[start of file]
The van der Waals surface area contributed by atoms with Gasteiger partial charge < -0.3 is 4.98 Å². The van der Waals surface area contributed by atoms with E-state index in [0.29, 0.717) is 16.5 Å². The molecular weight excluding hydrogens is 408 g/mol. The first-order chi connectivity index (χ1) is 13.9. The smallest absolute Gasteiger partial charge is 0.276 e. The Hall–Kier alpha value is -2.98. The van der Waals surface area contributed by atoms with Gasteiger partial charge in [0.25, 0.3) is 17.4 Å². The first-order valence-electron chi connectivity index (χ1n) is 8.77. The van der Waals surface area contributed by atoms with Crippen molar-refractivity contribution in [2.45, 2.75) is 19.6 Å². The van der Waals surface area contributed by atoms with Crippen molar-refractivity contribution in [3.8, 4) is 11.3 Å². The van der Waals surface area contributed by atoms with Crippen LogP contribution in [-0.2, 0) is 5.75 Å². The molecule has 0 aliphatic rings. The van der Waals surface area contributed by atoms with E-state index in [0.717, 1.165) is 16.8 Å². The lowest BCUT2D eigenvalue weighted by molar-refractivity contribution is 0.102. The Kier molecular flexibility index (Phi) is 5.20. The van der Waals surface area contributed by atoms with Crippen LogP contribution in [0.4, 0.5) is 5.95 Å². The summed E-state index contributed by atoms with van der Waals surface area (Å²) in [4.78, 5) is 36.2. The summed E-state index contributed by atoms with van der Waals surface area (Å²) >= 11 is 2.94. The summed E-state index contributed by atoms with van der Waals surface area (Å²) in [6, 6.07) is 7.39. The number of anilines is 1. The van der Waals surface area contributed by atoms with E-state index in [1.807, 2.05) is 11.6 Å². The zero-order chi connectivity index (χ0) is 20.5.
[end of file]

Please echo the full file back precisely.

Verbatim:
The van der Waals surface area contributed by atoms with Gasteiger partial charge < -0.3 is 4.98 Å². The van der Waals surface area contributed by atoms with E-state index in [0.29, 0.717) is 16.5 Å². The molecular weight excluding hydrogens is 408 g/mol. The first-order chi connectivity index (χ1) is 13.9. The smallest absolute Gasteiger partial charge is 0.276 e. The Hall–Kier alpha value is -2.98. The van der Waals surface area contributed by atoms with Gasteiger partial charge in [0.25, 0.3) is 17.4 Å². The first-order valence-electron chi connectivity index (χ1n) is 8.77. The van der Waals surface area contributed by atoms with Crippen molar-refractivity contribution in [2.45, 2.75) is 19.6 Å². The van der Waals surface area contributed by atoms with Crippen molar-refractivity contribution in [3.8, 4) is 11.3 Å². The van der Waals surface area contributed by atoms with Crippen LogP contribution in [-0.2, 0) is 5.75 Å². The molecule has 0 aliphatic rings. The van der Waals surface area contributed by atoms with E-state index in [0.717, 1.165) is 16.8 Å². The lowest BCUT2D eigenvalue weighted by molar-refractivity contribution is 0.102. The Kier molecular flexibility index (Phi) is 5.20. The van der Waals surface area contributed by atoms with Crippen LogP contribution in [0.4, 0.5) is 5.95 Å². The summed E-state index contributed by atoms with van der Waals surface area (Å²) in [4.78, 5) is 36.2. The summed E-state index contributed by atoms with van der Waals surface area (Å²) >= 11 is 2.94. The summed E-state index contributed by atoms with van der Waals surface area (Å²) in [6, 6.07) is 7.39. The number of anilines is 1. The van der Waals surface area contributed by atoms with E-state index in [1.807, 2.05) is 11.6 Å². The zero-order chi connectivity index (χ0) is 20.5.